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Your guide to Italian street food

29 November 2018

Italian cuisine needs little introduction, with the mere utterance of the phrase "Italian food" immediately conjuring up a myriad of mouth-watering images; crispy, wood-fired pizza, luxurious risotto, traditional platters of antipasti, and countless delectable pasta dishes. While the cuisine of Italy varies between regions, each of which has different traditions and styles of cookery, generally, Italian cuisine stems from a simple combination of fresh and flavoursome produce, which come together to create colourful dishes that preserve the identity of individual ingredients, yet harmonise flavours perfectly. The people of Italy are enthusiastic about gastronomy, and the art of cooking is a highly regarded facet of Italian culture. Indeed, Italian restaurants are often an experience in themselves - relaxed, atmospheric, and usually with copious amounts of excellent wines on offer. But, while dining in a traditional trattoria or ristorante promises an unforgettable experience, we believe that there is no better way to sample the cuisine of a country than by eating what the locals eat, and indulging in some street food.

This is why we recommend taking the time to explore that little bit further, to the winding, colourful side streets where you will find bustling stalls, hole-in-the-wall cafes and food trucks, each offering up a delightful array of delectable, authentic street food offerings. With so much appetising fare on offer, you are guaranteed to find something delicious to tantalise your taste buds. However, if you'd like a nudge in the right direction, continue reading for our guide to the best street food to sample when you visit Italy.


A southern Italian special, Arancini are plump, deep-fried stuffed rice balls that originated in Arab-ruled Sicily in the 10th century. Arancini represent Italian street food at its most comforting; rich, leftover risotto is often used as a base and while other fillings vary, with meat ragù and peas among the most common, melted mozzarella cheese seems to be a constant. The rice balls are then deep fried in breadcrumbs until golden orange, earning them their jolly name (Arancini literally translates to "little oranges"). The result? An indulgent snack that is all at once crunchy, gooey and addictive. Sicily is the obvious go-to spot to sample Arancini at its most authentic, but as one of the most popular street foods in Italy, you'll never find yourself too far from an Arancini street vendor. 

Porchetta Romana

A large joint of deboned pork, heavily salted and seasoned with delicious herbs including garlic, rosemary and pepper, before being slow-cooked on a split until the skin is crispy and golden and the meat is juicy and flavoursome; porchetta is simply one of the greatest forms of the humble hog roast that you will ever try. Though popular throughout Italy, porchetta is especially adored in Ariccia, a small Roman commune which lays claim to the dish. In the markets here, porchetta hawkers are aplenty, serving delicious helpings of the tasty meat from their white-painted street food trucks. Porchetta is famously enjoyed as a panino (or sandwich) but can be served on its own, allowing the aromatic flavours to shine. Whichever way you order; this is irrefutably an unmissable culinary experience for meat lovers worldwide.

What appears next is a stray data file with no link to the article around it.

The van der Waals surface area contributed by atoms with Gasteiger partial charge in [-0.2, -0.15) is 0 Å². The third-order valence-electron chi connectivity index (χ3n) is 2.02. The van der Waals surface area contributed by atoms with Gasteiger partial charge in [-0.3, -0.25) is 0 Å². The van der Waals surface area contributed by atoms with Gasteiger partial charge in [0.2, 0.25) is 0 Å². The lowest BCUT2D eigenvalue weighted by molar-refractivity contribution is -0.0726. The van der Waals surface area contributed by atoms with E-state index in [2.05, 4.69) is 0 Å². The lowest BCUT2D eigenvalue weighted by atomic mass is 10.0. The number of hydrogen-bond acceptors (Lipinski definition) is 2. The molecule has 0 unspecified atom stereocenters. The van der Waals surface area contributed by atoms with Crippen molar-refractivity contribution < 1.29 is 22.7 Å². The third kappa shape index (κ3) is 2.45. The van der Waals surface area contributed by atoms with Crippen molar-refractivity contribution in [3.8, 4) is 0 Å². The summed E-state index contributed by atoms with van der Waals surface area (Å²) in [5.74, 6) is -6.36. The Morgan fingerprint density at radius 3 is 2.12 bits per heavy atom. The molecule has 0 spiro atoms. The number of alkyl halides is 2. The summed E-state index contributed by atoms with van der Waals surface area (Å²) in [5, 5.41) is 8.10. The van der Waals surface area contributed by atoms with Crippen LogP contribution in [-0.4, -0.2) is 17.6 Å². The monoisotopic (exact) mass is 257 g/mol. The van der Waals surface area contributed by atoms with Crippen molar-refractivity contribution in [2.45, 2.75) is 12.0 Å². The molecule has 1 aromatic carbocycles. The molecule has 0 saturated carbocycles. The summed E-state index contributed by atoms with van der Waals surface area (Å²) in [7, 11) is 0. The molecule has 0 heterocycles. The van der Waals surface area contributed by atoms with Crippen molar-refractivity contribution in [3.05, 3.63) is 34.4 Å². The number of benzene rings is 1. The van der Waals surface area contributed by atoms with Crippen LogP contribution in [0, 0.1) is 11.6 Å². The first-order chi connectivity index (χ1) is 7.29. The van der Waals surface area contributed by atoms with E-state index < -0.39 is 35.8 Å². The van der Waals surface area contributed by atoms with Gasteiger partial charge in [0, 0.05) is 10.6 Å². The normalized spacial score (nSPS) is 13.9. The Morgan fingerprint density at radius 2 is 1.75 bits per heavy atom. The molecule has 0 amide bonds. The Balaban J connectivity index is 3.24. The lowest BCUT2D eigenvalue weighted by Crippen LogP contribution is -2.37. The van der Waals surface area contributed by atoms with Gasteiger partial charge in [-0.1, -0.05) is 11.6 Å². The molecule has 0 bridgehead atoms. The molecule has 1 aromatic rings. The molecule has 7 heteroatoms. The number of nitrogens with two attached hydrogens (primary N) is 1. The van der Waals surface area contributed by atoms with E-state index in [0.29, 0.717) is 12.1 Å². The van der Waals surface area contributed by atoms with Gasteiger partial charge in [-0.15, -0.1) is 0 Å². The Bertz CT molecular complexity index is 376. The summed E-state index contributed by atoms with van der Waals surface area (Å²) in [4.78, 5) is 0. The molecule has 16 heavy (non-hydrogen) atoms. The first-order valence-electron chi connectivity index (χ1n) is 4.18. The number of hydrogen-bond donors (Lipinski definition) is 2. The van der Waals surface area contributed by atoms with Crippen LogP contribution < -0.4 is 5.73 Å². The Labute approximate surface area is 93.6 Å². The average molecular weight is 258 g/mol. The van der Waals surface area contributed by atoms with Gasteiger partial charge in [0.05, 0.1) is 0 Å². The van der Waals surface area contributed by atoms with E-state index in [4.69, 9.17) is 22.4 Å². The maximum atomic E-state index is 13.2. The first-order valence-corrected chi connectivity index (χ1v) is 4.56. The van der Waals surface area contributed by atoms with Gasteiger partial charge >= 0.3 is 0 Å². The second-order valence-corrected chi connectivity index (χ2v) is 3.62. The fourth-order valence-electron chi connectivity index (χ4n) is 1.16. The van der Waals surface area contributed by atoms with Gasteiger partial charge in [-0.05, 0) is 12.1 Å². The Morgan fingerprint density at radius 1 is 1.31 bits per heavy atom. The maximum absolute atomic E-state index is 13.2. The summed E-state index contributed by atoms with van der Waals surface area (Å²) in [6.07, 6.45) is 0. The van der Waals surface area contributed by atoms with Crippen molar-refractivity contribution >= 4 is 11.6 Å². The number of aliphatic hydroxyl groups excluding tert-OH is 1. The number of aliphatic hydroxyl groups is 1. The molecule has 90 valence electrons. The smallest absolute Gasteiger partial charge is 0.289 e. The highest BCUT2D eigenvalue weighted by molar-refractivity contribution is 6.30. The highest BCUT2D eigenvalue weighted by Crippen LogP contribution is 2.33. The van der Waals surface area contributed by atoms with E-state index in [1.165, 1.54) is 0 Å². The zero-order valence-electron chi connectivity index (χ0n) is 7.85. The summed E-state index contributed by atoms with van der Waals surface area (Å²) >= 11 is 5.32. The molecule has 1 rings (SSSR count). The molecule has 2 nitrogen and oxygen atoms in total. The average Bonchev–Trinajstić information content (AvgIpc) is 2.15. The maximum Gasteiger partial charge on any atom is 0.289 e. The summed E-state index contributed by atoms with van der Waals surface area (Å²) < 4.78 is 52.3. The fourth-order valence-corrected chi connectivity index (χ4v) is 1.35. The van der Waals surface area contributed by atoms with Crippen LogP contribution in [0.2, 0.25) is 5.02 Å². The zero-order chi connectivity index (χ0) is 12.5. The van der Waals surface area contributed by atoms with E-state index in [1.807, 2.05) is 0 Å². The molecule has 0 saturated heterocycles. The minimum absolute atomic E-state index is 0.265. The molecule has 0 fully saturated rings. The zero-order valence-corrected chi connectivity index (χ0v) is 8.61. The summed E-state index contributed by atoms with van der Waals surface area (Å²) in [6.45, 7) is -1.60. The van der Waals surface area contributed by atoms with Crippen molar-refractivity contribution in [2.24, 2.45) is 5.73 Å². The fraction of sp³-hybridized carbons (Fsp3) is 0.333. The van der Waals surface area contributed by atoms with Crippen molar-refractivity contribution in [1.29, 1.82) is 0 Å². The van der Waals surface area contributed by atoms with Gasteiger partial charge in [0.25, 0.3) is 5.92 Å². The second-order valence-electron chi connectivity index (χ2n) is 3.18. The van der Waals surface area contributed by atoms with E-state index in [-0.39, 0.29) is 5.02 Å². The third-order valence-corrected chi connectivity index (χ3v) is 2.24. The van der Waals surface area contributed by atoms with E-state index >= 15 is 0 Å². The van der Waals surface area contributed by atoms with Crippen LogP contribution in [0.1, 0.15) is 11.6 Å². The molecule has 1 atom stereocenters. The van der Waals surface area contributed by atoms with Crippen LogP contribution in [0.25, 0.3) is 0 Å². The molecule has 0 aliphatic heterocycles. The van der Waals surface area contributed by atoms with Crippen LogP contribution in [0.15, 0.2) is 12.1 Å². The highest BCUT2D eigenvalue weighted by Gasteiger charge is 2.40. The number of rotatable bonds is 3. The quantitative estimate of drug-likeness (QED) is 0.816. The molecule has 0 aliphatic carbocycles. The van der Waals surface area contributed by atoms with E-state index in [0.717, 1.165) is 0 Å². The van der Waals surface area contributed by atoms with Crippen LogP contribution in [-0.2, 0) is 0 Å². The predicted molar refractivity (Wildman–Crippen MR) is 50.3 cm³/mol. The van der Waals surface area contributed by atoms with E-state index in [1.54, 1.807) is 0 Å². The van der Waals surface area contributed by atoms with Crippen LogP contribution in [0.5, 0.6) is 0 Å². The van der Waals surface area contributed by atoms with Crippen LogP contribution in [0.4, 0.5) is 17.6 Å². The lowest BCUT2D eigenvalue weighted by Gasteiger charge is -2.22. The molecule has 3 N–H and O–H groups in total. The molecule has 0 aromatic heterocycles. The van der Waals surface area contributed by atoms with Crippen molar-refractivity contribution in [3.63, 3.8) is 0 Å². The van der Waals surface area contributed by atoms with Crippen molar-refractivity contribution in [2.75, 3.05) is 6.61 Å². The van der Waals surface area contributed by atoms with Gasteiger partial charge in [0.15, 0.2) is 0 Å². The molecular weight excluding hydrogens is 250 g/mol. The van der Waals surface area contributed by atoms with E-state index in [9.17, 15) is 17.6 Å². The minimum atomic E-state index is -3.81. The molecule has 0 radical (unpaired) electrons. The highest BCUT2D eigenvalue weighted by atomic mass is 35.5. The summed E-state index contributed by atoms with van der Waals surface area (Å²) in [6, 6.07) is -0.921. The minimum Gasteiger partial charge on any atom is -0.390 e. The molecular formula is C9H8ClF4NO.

Olive All'Ascolana

Hailing from Ascoli Piceno in Italy's Marche region, this unassuming looking gastronomic speciality translates to simply "fried olives" and dates back to around 1800 when it was reputedly conceived as a way for rich families to use up their leftover meat. The snack is traditionally made with large green Ascolana Tenera olives, which are stuffed with a delicately spiced ground meat filling (most commonly beef or pork), often combined with parmesan, and then deep fried in a crispy breaded coating. The delectable treats are often served as an appetiser in restaurants but can be found throughout the country in cafes, street food vans and stalls alike, where they are often served hot in paper cones - an ideal moreish snack for the on-the-go traveller.


Eating pizza in Italy is about as clichéd as it gets and really, you don't need us to tell you to try the pizza here, however it seems almost sacrilegious to talk about Italian cuisine without honouring the mighty dish! The quintessential Italian food, pizza is one of the most revered foods around, available in a multitude of enticing iterations and adored globally. And, pizza al taglio, or pizza by the slice, just happens to be the perfect street food - inexpensive, convenient and flavoursome. You'll find a pizza place or three on every street corner serving a range of deliciously topped pies, usually cut into square or rectangle slices and sold by weight. For true authenticity, opt for pizza Margherita which, legend has it, was invented in 1889 in honour of Queen Margherita and decorated in the colours of the Italian flag: with red tomatoes, white mozzarella cheese and green basil. If you're looking for the best Italian destination to indulge, we'd recommend a visit to Naples which as well as being a beautiful historic city, is heralded as the birthplace of modern pizza. True Neapolitan-style pizza is made with tomatoes from the nearby volcanic plains of Mount Vesuvius and Mozzarella di Bufala Campana, and is so exclusive that the art of its making is UNESCO listed!